A Wonderfully Affirmative Look at Families and Disabilities

By Dave Andrusko

Editor’s note. My family is on vacation. While we are gone I’ll be running articles from the past 12 months that you’ve indicated you particularly enjoyed. Dave

While I was looking online for the exact words that President Obama spoke today about “litmus tests” and prospective Supreme Court nominees (see Today’s News & Views), out of the corner of my eye I spied a link to a story at CNN.

When I read the story, I experienced one of those genuine “a-ha!” moments.

I’m always skimming, so a brief glance led me to initially misread what the headline– “For disabled parents, challenges are a bonding point”–was saying. My first thought was that it was a story about how the challenges of having children with disabilities can bind a mom and dad more tightly to their kids.

But Elizabeth Landau’s fine piece was exploring disabilities from an angle I simply haven’t considered: the challenges and joys of raising children when the parents have significant physical disabilities. The thesis is that there is a unique bond between parents with disabilities and their children who don’t.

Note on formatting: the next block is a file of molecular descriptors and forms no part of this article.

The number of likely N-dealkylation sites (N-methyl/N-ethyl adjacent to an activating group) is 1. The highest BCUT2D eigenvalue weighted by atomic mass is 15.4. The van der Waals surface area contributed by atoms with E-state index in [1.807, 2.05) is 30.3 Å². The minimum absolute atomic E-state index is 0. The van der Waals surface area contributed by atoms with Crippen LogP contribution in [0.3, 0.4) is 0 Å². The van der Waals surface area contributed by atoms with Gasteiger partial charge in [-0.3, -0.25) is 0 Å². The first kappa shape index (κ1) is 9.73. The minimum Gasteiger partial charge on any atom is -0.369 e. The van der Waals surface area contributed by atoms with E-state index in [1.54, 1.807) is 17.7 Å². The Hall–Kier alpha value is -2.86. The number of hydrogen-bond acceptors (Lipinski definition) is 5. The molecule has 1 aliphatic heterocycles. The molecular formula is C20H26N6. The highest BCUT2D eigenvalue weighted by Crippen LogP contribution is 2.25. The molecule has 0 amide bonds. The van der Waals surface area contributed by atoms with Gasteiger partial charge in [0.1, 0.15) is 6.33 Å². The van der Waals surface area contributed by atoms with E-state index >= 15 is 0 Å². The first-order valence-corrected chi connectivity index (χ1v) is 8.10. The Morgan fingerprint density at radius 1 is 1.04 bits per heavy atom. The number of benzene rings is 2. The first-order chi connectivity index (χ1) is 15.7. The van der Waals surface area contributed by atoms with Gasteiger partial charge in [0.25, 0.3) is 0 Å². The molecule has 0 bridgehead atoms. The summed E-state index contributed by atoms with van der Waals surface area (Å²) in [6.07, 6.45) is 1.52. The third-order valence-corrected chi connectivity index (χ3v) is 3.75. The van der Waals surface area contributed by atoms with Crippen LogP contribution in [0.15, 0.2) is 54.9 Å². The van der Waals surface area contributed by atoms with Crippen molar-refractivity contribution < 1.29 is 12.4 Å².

Naturally, I couldn’t help thinking how these parents, were they conceived today at a time of elaborate prenatal diagnoses, might not have survived to be parents. Sarah Kovac, the first parent profiled, has a condition called arthrogryposis multiplex congenita.

This, Landau explains, is “a rare disorder that involves multiple joint deformities from birth. From the tops of her shoulders to her fingertips, most of her joints don’t move.”

But her determination to be a great mother is unbounded. And the pride in their parents exhibited by the many children interviewed is enough to make your day, if not your week.

If you get a chance, please read the story.

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